Why it’s harder for threats to hide behavior on a corporate network

If signatures in cybersecurity are like fingerprints in a criminal investigation, behavioral detection is like profiling – it’s harder to hide, but it’s not foolproof either.

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Threats are becoming more sophisticated. Threat actors are determined to find ways to disguise malicious activity and evade traditional detection techniques.

For example, some malware variants employ techniques to alter its fingerprints.  In others, network attacks can hide behind encryption, or even subtly change their method of presentation to evade detection.

Some industry watchers point to a  historical dependence upon signature-based detection as a reason such stealth efforts are effective.  While there are many possible ways attempt to resolve this issue, one of the more prevalent involves behavior analysis.

To understand the strengths and weaknesses of behavioral analysis in comparison to signatures, we must first briefly examine signature detection.  

How signature detection works

The term “signature” refers to any detection technology that looks for unique characteristics of an existing threat to detect future occurrences. In the case of viruses or malware, this may be a unique pattern of code within a file or a unique file hash associated with the malware sample.  

This method of detection requires that the threat has been discovered already (or at least anticipated) and its signature is available.  In order to work effectively, the threat must look precisely the same each and every time it is observed.  If it changes even slightly it will evade traditional signature detection.

To draw an analogy, it is like getting a fingerprint of a known criminal. The human fingerprint is unique, and if that fingerprint is ever seen again in a matter of criminal activity, it can alert the authorities as to the identity of the criminal. 

However, for fingerprints to work as proof of identity, authorities must have caught the criminal at least once in the past, or in some way have previously obtained fingerprints. In addition, the perpetrator must continue to leave his or her fingerprints at new crime scenes.  If the criminal wears a pair of gloves on the next heist, then law enforcement may not have the information to definitively determine the criminal’s identity. 

Similarly, viruses can change, either manually or by the originator through a mechanism called “polymorphism.” This is where the fingerprint or hash can change as it moves between infected hosts to avoid the uniquely identifiable pattern.

Why are signatures still used if they can be so easily evaded? These are used for the same reason police still use fingerprints.  They are an easy way to discover threats that have already been seen.  Although they may not catch everything, they are still highly effective against known threats.

How behavior analysis is different

If signatures are like fingerprints, behavioral detection is like profiling.  Rather than looking for a specifically identifiable pattern, behavioral analysis looks at suspicious activity in order to determine it’s a threat.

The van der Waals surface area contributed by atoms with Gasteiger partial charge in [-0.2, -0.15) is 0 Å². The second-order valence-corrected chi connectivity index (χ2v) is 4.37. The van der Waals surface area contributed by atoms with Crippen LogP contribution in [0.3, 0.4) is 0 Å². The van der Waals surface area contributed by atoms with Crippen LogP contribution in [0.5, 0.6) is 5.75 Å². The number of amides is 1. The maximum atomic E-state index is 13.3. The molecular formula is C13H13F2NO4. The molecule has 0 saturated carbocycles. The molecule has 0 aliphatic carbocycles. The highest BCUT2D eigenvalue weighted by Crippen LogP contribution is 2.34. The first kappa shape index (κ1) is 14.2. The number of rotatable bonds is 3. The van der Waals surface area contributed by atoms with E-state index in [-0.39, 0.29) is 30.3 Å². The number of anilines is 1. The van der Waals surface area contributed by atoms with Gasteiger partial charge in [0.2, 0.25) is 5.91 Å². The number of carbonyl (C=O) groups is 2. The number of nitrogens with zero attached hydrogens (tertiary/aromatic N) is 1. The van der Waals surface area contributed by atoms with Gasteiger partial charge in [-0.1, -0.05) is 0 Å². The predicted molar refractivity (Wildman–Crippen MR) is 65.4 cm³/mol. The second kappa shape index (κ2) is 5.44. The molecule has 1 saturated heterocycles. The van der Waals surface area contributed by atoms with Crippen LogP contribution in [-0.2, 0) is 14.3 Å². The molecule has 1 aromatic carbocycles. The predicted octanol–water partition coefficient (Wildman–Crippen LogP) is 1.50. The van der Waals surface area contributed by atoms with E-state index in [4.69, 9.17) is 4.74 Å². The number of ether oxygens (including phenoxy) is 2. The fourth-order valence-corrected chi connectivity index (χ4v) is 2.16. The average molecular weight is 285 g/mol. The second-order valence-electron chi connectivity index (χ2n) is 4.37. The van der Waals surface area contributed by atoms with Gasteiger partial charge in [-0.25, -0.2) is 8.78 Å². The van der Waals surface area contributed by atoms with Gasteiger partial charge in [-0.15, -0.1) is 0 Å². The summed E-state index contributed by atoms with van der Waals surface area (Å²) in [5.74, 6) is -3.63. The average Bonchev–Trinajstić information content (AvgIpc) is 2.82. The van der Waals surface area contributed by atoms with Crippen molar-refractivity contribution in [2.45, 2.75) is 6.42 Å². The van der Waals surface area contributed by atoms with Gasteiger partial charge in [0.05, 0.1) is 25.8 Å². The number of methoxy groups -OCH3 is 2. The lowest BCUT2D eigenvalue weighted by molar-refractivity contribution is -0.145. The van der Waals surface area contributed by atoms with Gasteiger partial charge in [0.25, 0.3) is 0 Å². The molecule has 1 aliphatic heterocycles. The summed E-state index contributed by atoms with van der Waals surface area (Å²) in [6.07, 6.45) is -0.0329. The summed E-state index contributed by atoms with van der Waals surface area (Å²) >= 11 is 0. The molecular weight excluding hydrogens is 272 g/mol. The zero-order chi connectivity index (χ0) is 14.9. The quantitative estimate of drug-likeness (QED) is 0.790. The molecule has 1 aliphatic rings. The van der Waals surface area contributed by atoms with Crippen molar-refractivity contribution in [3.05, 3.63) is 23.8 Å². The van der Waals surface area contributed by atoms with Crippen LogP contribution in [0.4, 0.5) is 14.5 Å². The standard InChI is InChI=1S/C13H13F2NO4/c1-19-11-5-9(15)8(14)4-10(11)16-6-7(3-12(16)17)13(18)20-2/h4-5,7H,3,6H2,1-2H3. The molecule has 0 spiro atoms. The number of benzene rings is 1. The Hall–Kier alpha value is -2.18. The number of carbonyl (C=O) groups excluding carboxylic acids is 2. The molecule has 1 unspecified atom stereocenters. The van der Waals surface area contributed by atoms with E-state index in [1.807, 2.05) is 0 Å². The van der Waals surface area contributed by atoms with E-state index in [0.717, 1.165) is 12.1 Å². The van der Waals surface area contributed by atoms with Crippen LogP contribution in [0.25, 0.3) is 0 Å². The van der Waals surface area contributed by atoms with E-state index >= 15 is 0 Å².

Drawing upon the profiling analogy, while it would be useful to identify the criminal throwing a brick through the window and grabbing the television, it is rare for advanced threats to be so revealing. However, if you see somebody loitering by the store window late at night, that may be an indicator of which you would take note. 

Further, if that person then seems to be spending a lot of time hunched over the door lock and hiding his or her face, the indications of nefarious activity begin to mount. Any single action may not be a concern independently, but when enough of these types of secondary behaviors are identified, a behavior analysis can escalate the incident as a potential alert and this works the same way in the context of corporate networks.

For example, security may see a user visit a website of concerning reputation. Later, that user’s system makes a single call to another website where a large encrypted payload is downloaded.  Shortly after, another short web call is made to another host without any reputation at all. Finally, you see that user communicating peer-to-peer with other local systems, in a way that is typically uncharacteristic by that user.  Any single one of these events may not be worthy of triggering an alert, but in combination, they lead to a pattern that may tell a greater story.

The drawback to behavioral analyses is similar to the drawbacks of using the profiling techniques in law enforcement: false positives.   Yet, false positives, in the case of cybersecurity, may not be as problematic: if your behavioral detection system is not sending at least a few false positives, it is probably allowing some threats to go undetected.

In behavioral detection, it is not about eliminating false positives, it is about keeping the ratio of false positives-to-detections low. If a large enterprise detects five real threats for each false positive, most organizations would consider this a reasonable trade-off. 

Balancing techniques in a layer defense

For all the new tools available to hackers to hide their intentions, the fact remains, that profiting from breaking into a corporate network means bad actors are going behave in ways that are unusual. This behavior is simply harder to hide, and it presents another opportunity for security to mitigate risk.

As with signatures, most organizations cannot rely exclusively on behavioral analysis.  Doing so would be prone to miss threats that would be otherwise easily identified by signatures.   To that end, it’s not a matter of one security technique being better than another, rather it’s understanding the strengths and weaknesses of each and employing them in a way that best protects the enterprise.

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